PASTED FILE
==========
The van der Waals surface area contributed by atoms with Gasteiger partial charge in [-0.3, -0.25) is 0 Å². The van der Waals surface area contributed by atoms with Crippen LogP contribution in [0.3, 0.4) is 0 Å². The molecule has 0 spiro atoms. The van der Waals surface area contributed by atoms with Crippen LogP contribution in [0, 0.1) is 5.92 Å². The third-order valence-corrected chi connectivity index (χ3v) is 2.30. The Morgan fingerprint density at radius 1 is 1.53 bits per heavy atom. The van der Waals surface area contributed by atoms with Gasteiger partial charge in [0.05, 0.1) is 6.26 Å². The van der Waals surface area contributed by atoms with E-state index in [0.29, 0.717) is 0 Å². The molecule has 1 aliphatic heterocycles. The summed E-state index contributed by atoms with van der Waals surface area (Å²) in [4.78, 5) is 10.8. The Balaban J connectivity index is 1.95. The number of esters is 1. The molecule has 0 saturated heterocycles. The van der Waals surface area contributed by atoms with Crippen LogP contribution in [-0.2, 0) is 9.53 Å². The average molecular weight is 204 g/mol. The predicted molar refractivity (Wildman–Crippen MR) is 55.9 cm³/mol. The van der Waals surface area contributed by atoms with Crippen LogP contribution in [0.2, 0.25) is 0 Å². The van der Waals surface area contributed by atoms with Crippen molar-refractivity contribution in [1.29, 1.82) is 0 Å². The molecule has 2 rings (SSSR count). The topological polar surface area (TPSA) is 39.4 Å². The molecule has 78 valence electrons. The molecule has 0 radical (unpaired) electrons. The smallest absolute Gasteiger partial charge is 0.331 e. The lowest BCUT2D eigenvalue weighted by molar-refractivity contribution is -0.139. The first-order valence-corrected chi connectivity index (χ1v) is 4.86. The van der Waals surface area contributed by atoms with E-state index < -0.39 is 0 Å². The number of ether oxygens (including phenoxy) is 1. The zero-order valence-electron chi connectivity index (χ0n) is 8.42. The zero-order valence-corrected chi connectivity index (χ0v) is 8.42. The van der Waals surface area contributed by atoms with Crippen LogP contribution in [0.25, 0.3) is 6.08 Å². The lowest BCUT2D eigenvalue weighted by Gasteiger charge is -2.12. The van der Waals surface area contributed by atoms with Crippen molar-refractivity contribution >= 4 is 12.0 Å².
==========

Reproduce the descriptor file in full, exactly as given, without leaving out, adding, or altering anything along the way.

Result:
The van der Waals surface area contributed by atoms with Gasteiger partial charge in [-0.3, -0.25) is 0 Å². The van der Waals surface area contributed by atoms with Crippen LogP contribution in [0.3, 0.4) is 0 Å². The molecule has 0 spiro atoms. The van der Waals surface area contributed by atoms with Crippen LogP contribution in [0, 0.1) is 5.92 Å². The third-order valence-corrected chi connectivity index (χ3v) is 2.30. The Morgan fingerprint density at radius 1 is 1.53 bits per heavy atom. The van der Waals surface area contributed by atoms with Gasteiger partial charge in [0.05, 0.1) is 6.26 Å². The van der Waals surface area contributed by atoms with E-state index in [0.29, 0.717) is 0 Å². The molecule has 1 aliphatic heterocycles. The summed E-state index contributed by atoms with van der Waals surface area (Å²) in [4.78, 5) is 10.8. The Balaban J connectivity index is 1.95. The number of esters is 1. The molecule has 0 saturated heterocycles. The van der Waals surface area contributed by atoms with Crippen LogP contribution in [-0.2, 0) is 9.53 Å². The average molecular weight is 204 g/mol. The predicted molar refractivity (Wildman–Crippen MR) is 55.9 cm³/mol. The van der Waals surface area contributed by atoms with Crippen LogP contribution in [0.2, 0.25) is 0 Å². The van der Waals surface area contributed by atoms with Crippen molar-refractivity contribution in [1.29, 1.82) is 0 Å². The molecule has 2 rings (SSSR count). The topological polar surface area (TPSA) is 39.4 Å². The molecule has 78 valence electrons. The molecule has 0 radical (unpaired) electrons. The smallest absolute Gasteiger partial charge is 0.331 e. The lowest BCUT2D eigenvalue weighted by molar-refractivity contribution is -0.139. The first-order valence-corrected chi connectivity index (χ1v) is 4.86. The van der Waals surface area contributed by atoms with E-state index < -0.39 is 0 Å². The number of ether oxygens (including phenoxy) is 1. The zero-order valence-electron chi connectivity index (χ0n) is 8.42. The zero-order valence-corrected chi connectivity index (χ0v) is 8.42. The van der Waals surface area contributed by atoms with Crippen LogP contribution in [0.25, 0.3) is 6.08 Å². The lowest BCUT2D eigenvalue weighted by Gasteiger charge is -2.12. The van der Waals surface area contributed by atoms with Crippen molar-refractivity contribution >= 4 is 12.0 Å².